Imprimis partners with SightLife Surgical
Sightlife Surgical will expand the sales presence of Imprimis’ autologous serum eye drops.
By Zack Tertel, senior editor
Under an exclusive strategic sales and marketing agreement, SightLife Surgical will deploy its sales team to offer Imprimis’ Serum Tears compounded formulations. Under the terms of the agreement, physicians, large practice groups, surgery centers, hospitals and health-care organizations will have greater access to Serum Tears autologous serum eye drops in varying ranges of saline dilution combinations. These drops are prescribed to treat chronic dry eye patients who do not respond to traditional treatments. Studies show that a patient’s serum, which is found in the patient’s blood and contains antibodies and growth factors, can be used effectively as therapy for chronic dry eye.1-3
“This is a huge advance for the millions who suffer from severe dry eye as it will streamline the process for ophthalmologists in providing an important treatment option to their patients,” says Mark L. Baum, CEO of Imprimis.
SightLife Surgical provides corneal tissue and medical devices to surgeons around the world who perform corneal transplant procedures, making Serum Tears a good match. In particular, surgeons can use the product as a preventive treatment in a transplant for patients who have corneal epithelial defects/abrasions caused by dry eye. “SightLife Surgical is excited to work with Imprimis Pharmaceuticals to provide a turn-key solution to ophthalmologists across all 50 states who have patients who will benefit from autologous Serum Tears, especially those undergoing corneal treatments,” says Monty Montoya, CEO and president of SightLife Surgical. OM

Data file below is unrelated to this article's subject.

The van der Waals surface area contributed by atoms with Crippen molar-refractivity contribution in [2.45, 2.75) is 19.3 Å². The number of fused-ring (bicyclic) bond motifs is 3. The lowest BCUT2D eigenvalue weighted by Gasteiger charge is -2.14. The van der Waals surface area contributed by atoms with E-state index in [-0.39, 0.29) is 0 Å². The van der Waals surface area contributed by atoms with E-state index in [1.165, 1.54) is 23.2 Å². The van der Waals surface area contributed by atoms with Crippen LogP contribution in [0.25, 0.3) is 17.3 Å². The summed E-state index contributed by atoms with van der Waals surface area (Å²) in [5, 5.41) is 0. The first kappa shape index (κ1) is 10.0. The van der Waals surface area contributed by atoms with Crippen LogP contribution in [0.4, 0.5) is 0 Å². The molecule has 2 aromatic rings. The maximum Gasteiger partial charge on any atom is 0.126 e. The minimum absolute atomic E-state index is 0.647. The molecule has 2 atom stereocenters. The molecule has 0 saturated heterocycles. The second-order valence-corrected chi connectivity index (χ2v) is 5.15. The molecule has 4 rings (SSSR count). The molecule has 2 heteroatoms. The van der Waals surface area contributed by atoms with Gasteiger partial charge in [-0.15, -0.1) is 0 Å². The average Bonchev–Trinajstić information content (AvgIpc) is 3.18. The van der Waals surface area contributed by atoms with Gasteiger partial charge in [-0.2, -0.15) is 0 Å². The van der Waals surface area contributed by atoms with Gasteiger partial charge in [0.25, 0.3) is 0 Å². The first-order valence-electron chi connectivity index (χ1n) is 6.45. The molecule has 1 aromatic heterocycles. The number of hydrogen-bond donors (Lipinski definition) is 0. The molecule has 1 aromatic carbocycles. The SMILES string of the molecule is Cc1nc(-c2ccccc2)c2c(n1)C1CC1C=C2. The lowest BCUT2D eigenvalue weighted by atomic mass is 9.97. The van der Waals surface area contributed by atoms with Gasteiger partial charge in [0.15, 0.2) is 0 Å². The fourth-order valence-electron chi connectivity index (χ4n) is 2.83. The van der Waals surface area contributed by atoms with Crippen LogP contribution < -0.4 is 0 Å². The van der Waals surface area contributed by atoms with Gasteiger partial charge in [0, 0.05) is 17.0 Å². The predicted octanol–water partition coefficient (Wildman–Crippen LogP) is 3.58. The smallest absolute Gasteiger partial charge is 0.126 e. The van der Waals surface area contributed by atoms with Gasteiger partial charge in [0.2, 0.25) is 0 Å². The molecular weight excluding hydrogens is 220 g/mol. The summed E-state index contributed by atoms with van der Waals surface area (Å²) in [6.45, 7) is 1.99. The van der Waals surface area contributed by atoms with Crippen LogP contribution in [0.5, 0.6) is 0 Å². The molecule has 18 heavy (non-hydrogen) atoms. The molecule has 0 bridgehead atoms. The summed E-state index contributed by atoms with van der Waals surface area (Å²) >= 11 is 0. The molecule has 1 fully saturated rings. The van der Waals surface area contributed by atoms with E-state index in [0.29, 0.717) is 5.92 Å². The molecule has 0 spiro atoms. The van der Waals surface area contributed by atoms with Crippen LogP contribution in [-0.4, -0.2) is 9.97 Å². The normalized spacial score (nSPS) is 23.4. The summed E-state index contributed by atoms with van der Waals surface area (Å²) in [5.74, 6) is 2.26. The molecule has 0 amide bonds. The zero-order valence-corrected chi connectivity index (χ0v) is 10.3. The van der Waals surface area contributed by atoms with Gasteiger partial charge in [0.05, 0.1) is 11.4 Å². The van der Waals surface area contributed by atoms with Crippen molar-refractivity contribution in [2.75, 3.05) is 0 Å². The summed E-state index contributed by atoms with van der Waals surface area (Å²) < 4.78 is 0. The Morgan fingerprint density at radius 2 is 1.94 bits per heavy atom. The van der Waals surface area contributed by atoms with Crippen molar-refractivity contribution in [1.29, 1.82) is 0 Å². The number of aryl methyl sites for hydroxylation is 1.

- Noda-Tsuruya T, Asano-Kato N, Toda I, Tsubota, K. Autologous serum eye drops for dry eye after LASIK. J Refract Surg. 2006;22:61-66. Accessed April 29, 2017. https://www.ncbi.nlm.nih.gov/pubmed/16447938 .
- Kojima T, Ishida R, Dogru M, et al. The effect of autologous serum eyedrops in the treatment of severe dry eye disease: a prospective randomized case-control study. Am J Ophthalmol. 2005;139:242-246. Accessed April 29, 2017. https://www.ncbi.nlm.nih.gov/pubmed/15733983 .
- Mondy P, Brama T, Fisher J, et al. Sustained benefits of autologous serum eye drops on self-reported ocular symptoms and vision-related quality of life in Australian patients with dry eye and corneal epithelial defects. Transfus Apher Sci. 2015;53:404-411. Accessed April 29, 2017. https://www.ncbi.nlm.nih.gov/pubmed/26626963 .
Bio-Tissue makes “The 5 Ds” available for all
Reference guide is used to help physicians decide when to use Prokera.
By Robert Stoneback, associate editor
Bio-Tissue has posted online its “Why Intervene/5Ds” reference guide for Prokera, to make it more readily available for doctors who use its line of therapeutic corneal bandage devices.
The guide can be accessed at info.biotissue.com/5ds. It reviews the various categories of eye disease and their indications for the use of Prokera.
The name “The 5 Ds” refers to these disease categories, which are: defect (such as corneal ulcers); delayed healing (including keratoconjunctivitis and keratitis); dystrophy (epithelial corneal dystrophy and recurrent erosion of corneal); degeneration (band keratopathy and nodular corneal degeneration), and damage (including different burns and Stevens-Johnson syndrome).
Along with the indications for each category, the chart also lists clinical guidance, ICD-10 codes and supporting literature.
“As part of our continued medical education efforts, we wanted to provide physicians with a quick reference guide for the many indications where Prokera can have therapeutic value,” says Juli Bark, vice president of marketing for Bio-Tissue. “We just recently decided to put the information online to provide easier access to the tool. We received such positive reception to the reference guide when it was first released in print that we thought an e-version would be the next step in furthering the tools benefit to physicians.”